Divorce bill unlikely to be approved in the 16th Congress – House leader

By , on June 15, 2014

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CLARK, Pampanga — A House leader here on Saturday said he has strong premonition that the controversial divorce measure that is strongly opposed by the Catholic Church is unlikely to be approved in the 16th Congress.

Ilocos Norte Rep. Rodolfo Fariñas said that there is a need to amend first the 1987 Constitution before approving the Divorce Bill because it is unconstitutional.

“As I opined in one of the hearings of a similar bill in the previous Congress, a Divorce Law could be easily challenged as unconstitutional,” Fariñas said in an interview.

Citing Article XV, Section 2 of the Constitution, Fariñas said that “Marriage, as an inviolable social institution, is the foundation of the family and shall be protected by the State.”

According to the lawmaker, it is the main obligation of the government to protect and preserve marriage as an inviolable social institution.

“So how could the State pass a law destroying or violating marriage? The Constitution has to be amended first,” Fariñas added.

Still pending in the House of Representatives for committee consideration, the Divorce Bill was being pushed by the Gabriela party-list group.

Gabriela Rep. Luz Ilagan, author of the bill, said while the Divorce Bill may be divisive from the point of view of another sector and the Catholic Church, it may not be divisive if the people understood its purpose.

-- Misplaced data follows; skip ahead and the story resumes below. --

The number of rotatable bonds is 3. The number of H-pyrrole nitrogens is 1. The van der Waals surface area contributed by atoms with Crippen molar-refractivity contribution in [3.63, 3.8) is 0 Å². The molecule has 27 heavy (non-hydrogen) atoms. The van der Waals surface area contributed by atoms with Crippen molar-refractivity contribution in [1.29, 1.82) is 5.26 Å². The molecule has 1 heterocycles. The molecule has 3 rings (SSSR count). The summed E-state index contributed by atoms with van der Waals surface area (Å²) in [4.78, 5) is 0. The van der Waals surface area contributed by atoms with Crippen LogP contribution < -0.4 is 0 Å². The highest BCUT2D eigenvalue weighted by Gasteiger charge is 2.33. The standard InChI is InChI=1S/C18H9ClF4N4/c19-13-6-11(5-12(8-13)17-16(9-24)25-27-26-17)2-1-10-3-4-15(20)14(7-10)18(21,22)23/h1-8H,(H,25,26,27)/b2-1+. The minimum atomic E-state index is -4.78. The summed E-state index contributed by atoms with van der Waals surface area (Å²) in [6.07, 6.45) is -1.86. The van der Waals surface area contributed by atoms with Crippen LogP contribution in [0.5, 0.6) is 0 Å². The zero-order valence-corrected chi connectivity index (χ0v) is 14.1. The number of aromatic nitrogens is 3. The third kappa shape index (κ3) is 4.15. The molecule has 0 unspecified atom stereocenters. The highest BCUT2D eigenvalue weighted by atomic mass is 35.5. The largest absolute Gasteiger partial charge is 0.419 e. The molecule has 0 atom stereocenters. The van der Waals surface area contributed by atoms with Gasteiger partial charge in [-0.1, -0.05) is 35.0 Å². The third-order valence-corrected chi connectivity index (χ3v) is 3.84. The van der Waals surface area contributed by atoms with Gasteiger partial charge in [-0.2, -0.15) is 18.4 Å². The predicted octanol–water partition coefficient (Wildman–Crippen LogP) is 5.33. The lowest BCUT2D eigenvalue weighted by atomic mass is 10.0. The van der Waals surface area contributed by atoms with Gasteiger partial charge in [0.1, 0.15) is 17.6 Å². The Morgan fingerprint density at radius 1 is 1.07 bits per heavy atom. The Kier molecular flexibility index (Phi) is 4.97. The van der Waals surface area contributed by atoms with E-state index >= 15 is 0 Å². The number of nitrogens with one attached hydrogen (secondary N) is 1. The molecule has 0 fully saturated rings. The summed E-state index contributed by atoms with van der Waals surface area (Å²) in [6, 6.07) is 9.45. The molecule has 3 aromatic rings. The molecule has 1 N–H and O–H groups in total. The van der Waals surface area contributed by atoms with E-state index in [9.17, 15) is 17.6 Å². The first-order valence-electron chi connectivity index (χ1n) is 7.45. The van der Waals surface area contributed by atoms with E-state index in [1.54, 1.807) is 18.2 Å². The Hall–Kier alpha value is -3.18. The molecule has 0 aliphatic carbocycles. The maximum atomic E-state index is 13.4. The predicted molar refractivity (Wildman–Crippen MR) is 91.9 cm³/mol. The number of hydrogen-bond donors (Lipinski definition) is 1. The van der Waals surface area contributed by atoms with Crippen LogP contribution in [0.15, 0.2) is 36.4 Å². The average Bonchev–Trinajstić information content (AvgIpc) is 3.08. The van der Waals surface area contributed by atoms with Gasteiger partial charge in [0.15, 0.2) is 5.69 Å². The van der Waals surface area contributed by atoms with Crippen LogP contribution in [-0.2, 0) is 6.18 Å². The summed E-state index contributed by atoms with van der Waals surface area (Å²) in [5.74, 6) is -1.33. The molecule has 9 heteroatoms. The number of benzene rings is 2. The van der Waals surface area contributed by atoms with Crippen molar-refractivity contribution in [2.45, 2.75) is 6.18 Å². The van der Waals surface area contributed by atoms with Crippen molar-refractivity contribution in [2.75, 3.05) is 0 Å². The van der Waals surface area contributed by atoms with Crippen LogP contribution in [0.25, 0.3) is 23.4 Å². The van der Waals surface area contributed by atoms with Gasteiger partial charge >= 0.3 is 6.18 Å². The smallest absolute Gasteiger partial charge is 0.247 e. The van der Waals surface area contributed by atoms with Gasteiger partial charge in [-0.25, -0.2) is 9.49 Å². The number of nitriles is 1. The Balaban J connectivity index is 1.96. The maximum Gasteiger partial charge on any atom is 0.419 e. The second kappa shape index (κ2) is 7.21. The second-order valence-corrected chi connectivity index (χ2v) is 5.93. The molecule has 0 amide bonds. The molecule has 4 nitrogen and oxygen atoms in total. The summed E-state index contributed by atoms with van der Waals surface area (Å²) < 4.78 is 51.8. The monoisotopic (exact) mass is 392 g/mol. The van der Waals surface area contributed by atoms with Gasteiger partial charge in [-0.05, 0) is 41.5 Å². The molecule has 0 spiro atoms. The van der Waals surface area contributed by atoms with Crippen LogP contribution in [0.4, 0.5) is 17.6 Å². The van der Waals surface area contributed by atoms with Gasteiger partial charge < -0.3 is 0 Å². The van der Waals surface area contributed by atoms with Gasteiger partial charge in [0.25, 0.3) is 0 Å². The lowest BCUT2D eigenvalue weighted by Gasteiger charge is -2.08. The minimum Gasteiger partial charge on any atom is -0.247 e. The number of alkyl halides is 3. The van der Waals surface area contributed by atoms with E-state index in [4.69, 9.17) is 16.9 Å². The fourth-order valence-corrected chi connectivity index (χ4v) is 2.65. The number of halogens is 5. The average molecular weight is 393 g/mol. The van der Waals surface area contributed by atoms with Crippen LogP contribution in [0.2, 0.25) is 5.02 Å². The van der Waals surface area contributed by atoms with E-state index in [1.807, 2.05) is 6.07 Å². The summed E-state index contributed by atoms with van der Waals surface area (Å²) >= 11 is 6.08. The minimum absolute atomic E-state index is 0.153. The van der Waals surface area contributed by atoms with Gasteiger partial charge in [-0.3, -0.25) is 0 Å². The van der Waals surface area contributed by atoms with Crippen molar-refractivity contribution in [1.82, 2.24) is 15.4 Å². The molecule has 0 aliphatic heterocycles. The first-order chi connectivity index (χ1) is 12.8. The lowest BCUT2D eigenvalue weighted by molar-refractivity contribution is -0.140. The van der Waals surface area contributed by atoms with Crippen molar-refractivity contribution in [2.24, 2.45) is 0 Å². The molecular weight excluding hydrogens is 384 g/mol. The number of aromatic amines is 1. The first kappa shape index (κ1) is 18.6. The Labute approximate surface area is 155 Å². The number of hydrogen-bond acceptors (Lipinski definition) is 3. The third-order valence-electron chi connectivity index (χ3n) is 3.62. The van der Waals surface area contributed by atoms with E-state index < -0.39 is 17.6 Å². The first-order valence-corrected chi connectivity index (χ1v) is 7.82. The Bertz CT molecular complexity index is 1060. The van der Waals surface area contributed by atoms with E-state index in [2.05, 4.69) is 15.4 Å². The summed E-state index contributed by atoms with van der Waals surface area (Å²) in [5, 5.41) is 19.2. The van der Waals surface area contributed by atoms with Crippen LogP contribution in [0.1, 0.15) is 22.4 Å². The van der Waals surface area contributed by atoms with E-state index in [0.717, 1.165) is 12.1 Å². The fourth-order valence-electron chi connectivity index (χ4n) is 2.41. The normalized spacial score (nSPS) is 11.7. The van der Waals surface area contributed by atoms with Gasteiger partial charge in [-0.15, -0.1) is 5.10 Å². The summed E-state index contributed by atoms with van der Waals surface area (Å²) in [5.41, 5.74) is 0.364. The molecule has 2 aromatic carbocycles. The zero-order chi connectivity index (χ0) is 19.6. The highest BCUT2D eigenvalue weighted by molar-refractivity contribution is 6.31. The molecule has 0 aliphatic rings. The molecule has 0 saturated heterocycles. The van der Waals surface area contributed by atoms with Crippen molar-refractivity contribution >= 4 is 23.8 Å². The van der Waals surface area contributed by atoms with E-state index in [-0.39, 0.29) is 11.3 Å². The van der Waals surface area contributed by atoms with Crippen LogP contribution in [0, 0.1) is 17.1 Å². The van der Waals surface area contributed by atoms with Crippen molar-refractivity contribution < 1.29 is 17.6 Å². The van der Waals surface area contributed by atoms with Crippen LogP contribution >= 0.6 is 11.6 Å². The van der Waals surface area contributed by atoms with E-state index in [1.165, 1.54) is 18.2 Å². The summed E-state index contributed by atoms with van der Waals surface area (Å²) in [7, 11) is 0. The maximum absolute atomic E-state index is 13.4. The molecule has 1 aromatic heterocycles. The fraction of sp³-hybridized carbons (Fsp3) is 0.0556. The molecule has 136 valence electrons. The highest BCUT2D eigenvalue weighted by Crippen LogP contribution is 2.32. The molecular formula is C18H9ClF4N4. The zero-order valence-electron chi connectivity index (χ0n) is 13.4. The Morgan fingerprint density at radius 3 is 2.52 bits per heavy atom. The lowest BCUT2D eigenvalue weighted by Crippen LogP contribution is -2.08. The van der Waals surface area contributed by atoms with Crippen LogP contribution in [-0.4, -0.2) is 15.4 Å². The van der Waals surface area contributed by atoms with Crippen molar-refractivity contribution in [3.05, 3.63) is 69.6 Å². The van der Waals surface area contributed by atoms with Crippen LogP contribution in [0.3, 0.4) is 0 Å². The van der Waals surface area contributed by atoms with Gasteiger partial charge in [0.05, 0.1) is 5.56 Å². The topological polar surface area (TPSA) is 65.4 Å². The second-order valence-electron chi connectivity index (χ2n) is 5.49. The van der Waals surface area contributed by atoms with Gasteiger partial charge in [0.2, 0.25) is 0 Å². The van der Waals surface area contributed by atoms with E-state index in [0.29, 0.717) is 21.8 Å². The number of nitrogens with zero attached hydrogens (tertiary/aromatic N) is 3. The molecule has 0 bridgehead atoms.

“There are many failed, unhappy marriages across all Filipino classes,” she said.

The Philippines is the only country in the world that does not allow divorce.

For his part, House Speaker Feliciano Belmonte Jr., said that divorce bill would not be priority in the 16th Congress or during his term.

“The divorce bill being the next priority as well as gay marriage and even abortion are all just that right now–speculation,” he said, adding, “It’s bound to be a divisive measure and it’s not going to be prioritized.”

“While a Divorce Bill has been indeed filed, my personal views on the issue as well as those of my colleagues will be irrelevant at this point because like any measure filed, it will have to go through the regular legislative process,” Belmonte said.

Meanwhile, Belmonte assured the public that the Congress will prioritize measures that would address the country’s problems.

“Divorce and same sex marriage bills are not legislative priorities as there are vital pending measures that need attention including the Bangsamoro law, the proposal to revise economic provisions in our Constitution and even the FOI as well as other measures that need to be addressed mostly aimed at moving the country ahead and affording our people with a better quality of life,” the Speaker stressed.